Part of that is built into the standardized testing system, but all too often we focus solely on how kids performed as though it’s in some sort of vacuum. There are many factors that should be judged. How well did these students perform this year as opposed to last year? How well did this year’s students perform compared to last year’s students? How much did your lowest performers grow? Did your highest performers continue to grow? All these questions have to fit into the equation somewhere.

Along with this “pay for performance” model, you also need to offer extra incentives that would bring the good teachers into low-income and low-performance schools, as is the case in the Dallas Independent School District. Programs like that, however, require a lot of money to operate – even the folks in charge of the DISD admit that more state funding is needed to keep it going, which requires better budgeting practices by state legislatures.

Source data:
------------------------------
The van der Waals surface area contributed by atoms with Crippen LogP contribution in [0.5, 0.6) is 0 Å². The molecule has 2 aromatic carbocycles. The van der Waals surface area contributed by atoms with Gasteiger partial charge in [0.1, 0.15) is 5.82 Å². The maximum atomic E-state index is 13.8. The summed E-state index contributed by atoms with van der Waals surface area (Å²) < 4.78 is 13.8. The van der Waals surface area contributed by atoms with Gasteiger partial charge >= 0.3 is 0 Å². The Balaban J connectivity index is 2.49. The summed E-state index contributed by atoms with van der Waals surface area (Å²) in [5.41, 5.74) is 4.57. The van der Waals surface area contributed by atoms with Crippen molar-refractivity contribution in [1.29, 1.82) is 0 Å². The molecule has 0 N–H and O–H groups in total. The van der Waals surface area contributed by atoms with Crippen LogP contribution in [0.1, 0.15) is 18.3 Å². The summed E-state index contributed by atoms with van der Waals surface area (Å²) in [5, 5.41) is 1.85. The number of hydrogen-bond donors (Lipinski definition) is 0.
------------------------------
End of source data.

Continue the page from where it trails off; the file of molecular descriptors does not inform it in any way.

Accountability has to be part of the equation, and if the teachers and the unions want to see those pay hikes, they’re going to have to prove they’ve earned them. Conservative governors and legislatures can’t simply hand over the money over the threat of a strike. The teachers have to provide some sort of proof it’s been earned, outside of “I’ve taught these kids for years now and I deserve something for the emotional trauma they’ve caused me.”

Teachers do a good job. I’m not saying the whole profession is sitting around doing nothing. However, you can’t simply throw money at them and expect the same quality of education in our schools. In fact, you should expect better quality of education if they are going to be making more from it.